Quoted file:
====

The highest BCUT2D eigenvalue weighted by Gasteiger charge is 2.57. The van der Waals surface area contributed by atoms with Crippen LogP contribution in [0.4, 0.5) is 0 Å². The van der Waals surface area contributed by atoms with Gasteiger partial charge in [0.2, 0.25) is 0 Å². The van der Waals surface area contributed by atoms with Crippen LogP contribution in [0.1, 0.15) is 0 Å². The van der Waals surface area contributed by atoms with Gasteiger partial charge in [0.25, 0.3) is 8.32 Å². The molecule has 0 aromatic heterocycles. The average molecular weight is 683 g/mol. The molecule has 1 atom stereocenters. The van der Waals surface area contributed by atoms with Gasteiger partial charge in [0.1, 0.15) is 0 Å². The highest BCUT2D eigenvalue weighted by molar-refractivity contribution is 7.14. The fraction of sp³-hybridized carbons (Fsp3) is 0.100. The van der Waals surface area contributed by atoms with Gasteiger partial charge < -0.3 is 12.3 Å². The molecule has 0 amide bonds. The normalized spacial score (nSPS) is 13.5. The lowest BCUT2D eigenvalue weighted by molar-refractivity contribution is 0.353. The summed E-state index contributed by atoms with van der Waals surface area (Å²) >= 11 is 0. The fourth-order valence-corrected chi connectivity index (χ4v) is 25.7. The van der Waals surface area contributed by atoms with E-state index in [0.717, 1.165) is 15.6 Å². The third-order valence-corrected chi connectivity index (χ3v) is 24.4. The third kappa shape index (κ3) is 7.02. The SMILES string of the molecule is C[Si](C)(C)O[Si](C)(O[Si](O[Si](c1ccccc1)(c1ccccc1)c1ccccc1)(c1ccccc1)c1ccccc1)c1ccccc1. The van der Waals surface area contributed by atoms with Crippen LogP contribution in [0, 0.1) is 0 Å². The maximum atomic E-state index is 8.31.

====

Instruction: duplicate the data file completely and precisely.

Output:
The highest BCUT2D eigenvalue weighted by Gasteiger charge is 2.57. The van der Waals surface area contributed by atoms with Crippen LogP contribution in [0.4, 0.5) is 0 Å². The van der Waals surface area contributed by atoms with Gasteiger partial charge in [0.2, 0.25) is 0 Å². The van der Waals surface area contributed by atoms with Crippen LogP contribution in [0.1, 0.15) is 0 Å². The van der Waals surface area contributed by atoms with Gasteiger partial charge in [0.25, 0.3) is 8.32 Å². The molecule has 0 aromatic heterocycles. The average molecular weight is 683 g/mol. The molecule has 1 atom stereocenters. The van der Waals surface area contributed by atoms with Gasteiger partial charge in [0.1, 0.15) is 0 Å². The highest BCUT2D eigenvalue weighted by molar-refractivity contribution is 7.14. The fraction of sp³-hybridized carbons (Fsp3) is 0.100. The van der Waals surface area contributed by atoms with Gasteiger partial charge < -0.3 is 12.3 Å². The molecule has 0 amide bonds. The normalized spacial score (nSPS) is 13.5. The lowest BCUT2D eigenvalue weighted by molar-refractivity contribution is 0.353. The summed E-state index contributed by atoms with van der Waals surface area (Å²) >= 11 is 0. The fourth-order valence-corrected chi connectivity index (χ4v) is 25.7. The van der Waals surface area contributed by atoms with E-state index in [0.717, 1.165) is 15.6 Å². The third-order valence-corrected chi connectivity index (χ3v) is 24.4. The third kappa shape index (κ3) is 7.02. The SMILES string of the molecule is C[Si](C)(C)O[Si](C)(O[Si](O[Si](c1ccccc1)(c1ccccc1)c1ccccc1)(c1ccccc1)c1ccccc1)c1ccccc1. The van der Waals surface area contributed by atoms with Crippen LogP contribution in [0, 0.1) is 0 Å². The maximum atomic E-state index is 8.31.